Very good question! Two languages immediately come to my mind, COBOL and Ada. COBOL was first developed through a DoD led committee in 1959. It's further development was monitored and directed by ANSI and, later, NIST. One cannot mention COBOL without mentioning Rear Admiral Grace "Amazing Grace" Hopper. This woman was involved in Naval computing since WWII. I still remember a 60 Minutes interview of her done in 1983. She retired from the Navy in 1986 aboard the USS Constitution. We badly need an Amazing Grace today.

Ada was developed by DoD from 1977 to 1983 to become the standard language for DoD applications. The Military Standard reference manual for Ada was published in 1980. Efforts to standardize on Ada within DoD continued until 1997 when the push to COTS was made. In my opinion, current USG and DoD leadership in all things cyber pales in comparison to the early days of COBOL, Ada and Amazing Grace. I recommend you read the Wikipedia entry on these three to get an idea of how far we have fallen.


"...according to one defense official, it was malware that is routinely used to steal log-in and password data from people who gamble or play games like Mafia Wars online."

Looks like someone was playing internet games or was sharing thumbdrives with computers that were used for playing those games!



On my way home from work last night they were running recruiting ads for Cyber Command on WTOP. Ironic.


Suppose a drone was electronically hijacked (or for that matter an American Airlines 757), does anyone think the public would ever be informed?

Remember TWA Flight 800 that came down off Long Island? It had jet fuel fumes pouring out of its wingtips because it had spent so much time on the ground in 100 degree weather. An anti-submarine exercise was going on around it, Yankee something or other, and a missile was fired that narrowly missed the passenger plane, but ignited the fumes coming from the wing tip (the fly by is documented on radar).

The flap that protects the exhaust cylinder at the wingtip was the only piece of metal that was bent *in* on the plane, because the explosion occurred outside the plane as far as it was concerned.

The crew of the anti-submarine aircraft that fired the missile was dispersed to the four corners of the earth and never interviewed following the incident.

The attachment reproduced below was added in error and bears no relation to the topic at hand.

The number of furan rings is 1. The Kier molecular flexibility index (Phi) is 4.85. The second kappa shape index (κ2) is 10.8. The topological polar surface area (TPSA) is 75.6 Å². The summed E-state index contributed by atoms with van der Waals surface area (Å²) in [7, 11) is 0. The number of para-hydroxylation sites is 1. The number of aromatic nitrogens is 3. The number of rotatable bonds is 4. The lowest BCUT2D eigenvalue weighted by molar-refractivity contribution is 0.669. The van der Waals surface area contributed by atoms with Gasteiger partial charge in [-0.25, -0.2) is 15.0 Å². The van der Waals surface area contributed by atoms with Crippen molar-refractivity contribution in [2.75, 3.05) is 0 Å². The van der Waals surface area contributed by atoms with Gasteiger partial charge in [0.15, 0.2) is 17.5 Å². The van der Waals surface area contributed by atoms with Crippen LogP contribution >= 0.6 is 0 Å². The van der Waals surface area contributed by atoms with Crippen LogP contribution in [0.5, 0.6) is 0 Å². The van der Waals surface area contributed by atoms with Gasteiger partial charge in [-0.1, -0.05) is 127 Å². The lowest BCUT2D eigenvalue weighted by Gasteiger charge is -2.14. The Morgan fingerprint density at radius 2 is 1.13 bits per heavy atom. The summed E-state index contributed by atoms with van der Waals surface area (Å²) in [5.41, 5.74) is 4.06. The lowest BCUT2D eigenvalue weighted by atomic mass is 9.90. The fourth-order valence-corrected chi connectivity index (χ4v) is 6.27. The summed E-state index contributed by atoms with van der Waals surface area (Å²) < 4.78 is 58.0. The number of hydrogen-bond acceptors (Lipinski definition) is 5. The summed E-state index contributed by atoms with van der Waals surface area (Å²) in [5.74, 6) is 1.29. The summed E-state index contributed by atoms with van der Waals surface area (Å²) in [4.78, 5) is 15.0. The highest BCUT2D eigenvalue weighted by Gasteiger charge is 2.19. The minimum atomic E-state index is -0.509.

The official explanation is extremely weak and ultimately speculative. However speculation is okay as long as the government is doing the speculating.

Oh, I forgot to mention. The Flight 800 was carrying weapons of mass destruction to Iraq. Had it been able to complete its mission, those weapons would definitely have proven the case for the war.



One has to wonder just 'whom' the contractor' was that developed their failed both software and security system?

FORTRAN anyone?

The thought of COBAL just makes my machine language appetite heighten.



What scares the beejeez out of me regarding the use of drones to do the killing instead of a human behind the trigger (and I'm not talking joystick trigger either), is the advent of the Nationwide use by the FBI of facial recognition software. I can just see some greenhorn genius at DARPA putting the two (drone killer/facial recogition targeting) togeather, the ultimate Terminator killing machine. Then enter the 'hack' of the airborne Terminator, where somebody inputs a different picture of the intended target, i.e. the face of somebody our politicos don't like instead of the op's initial targeting such as a genuine military target on a battlefield like an insurgent leader's face.

Then we would have airborne chaos, literally with murder implications on the side.

Skynet from the Terminator movies may not be far from a reality, if we don't rein-in the DARPA wunderkinds. They already have invented gnat surveillance, imagine their gnat surveillance loaded with hellfires. That would give one a real buzz no?


I was serving in the mid-80's when an HP9020c with a standard unix port became the "Jerry O'Tuttle" system (JOTS after ADM Tuttle) for use aboard ships. As I recall, this box was the first commercial computer in the CIC. Commercial off the shelf (COTS) took off like mad since the development lifecycle was a fraction of a UCC-7 or UCC-43-type militarized computer system. The downside...oh, training and documentation and WTF if we don't know exactly how this works? I left the community in the early 90's but the COTS storm was still going strong. I was always nervous if I was trying to fix something - and instead of a Technical Order (TO) I had to try to use a "Users Guide". Cost made COTS so easy to justify.